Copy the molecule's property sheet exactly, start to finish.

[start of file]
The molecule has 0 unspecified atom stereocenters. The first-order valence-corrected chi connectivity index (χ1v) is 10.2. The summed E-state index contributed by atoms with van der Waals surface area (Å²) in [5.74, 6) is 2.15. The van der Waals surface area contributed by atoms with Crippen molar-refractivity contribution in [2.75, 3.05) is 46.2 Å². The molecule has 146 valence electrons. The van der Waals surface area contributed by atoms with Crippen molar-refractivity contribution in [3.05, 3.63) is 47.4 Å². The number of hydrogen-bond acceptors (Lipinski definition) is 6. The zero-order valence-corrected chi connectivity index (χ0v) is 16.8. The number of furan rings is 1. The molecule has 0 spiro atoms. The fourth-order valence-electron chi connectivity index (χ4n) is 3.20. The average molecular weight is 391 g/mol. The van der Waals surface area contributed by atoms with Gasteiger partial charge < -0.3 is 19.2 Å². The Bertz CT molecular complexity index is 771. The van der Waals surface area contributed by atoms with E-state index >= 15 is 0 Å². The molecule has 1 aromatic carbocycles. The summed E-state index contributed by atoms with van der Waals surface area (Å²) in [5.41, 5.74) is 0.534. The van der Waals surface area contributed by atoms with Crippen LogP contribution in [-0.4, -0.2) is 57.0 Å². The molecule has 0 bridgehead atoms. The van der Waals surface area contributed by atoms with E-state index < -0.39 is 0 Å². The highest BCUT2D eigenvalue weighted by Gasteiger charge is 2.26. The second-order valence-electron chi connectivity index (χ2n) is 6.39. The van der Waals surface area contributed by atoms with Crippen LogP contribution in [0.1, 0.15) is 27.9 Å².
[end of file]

The molecule has 0 unspecified atom stereocenters. The first-order valence-corrected chi connectivity index (χ1v) is 10.2. The summed E-state index contributed by atoms with van der Waals surface area (Å²) in [5.74, 6) is 2.15. The van der Waals surface area contributed by atoms with Crippen molar-refractivity contribution in [2.75, 3.05) is 46.2 Å². The molecule has 146 valence electrons. The van der Waals surface area contributed by atoms with Crippen molar-refractivity contribution in [3.05, 3.63) is 47.4 Å². The number of hydrogen-bond acceptors (Lipinski definition) is 6. The zero-order valence-corrected chi connectivity index (χ0v) is 16.8. The number of furan rings is 1. The molecule has 0 spiro atoms. The fourth-order valence-electron chi connectivity index (χ4n) is 3.20. The average molecular weight is 391 g/mol. The van der Waals surface area contributed by atoms with Gasteiger partial charge < -0.3 is 19.2 Å². The Bertz CT molecular complexity index is 771. The van der Waals surface area contributed by atoms with E-state index >= 15 is 0 Å². The molecule has 1 aromatic carbocycles. The summed E-state index contributed by atoms with van der Waals surface area (Å²) in [5.41, 5.74) is 0.534. The van der Waals surface area contributed by atoms with Crippen LogP contribution in [-0.4, -0.2) is 57.0 Å². The molecule has 0 bridgehead atoms. The van der Waals surface area contributed by atoms with E-state index < -0.39 is 0 Å². The highest BCUT2D eigenvalue weighted by Gasteiger charge is 2.26. The second-order valence-electron chi connectivity index (χ2n) is 6.39. The van der Waals surface area contributed by atoms with Crippen LogP contribution in [0.1, 0.15) is 27.9 Å².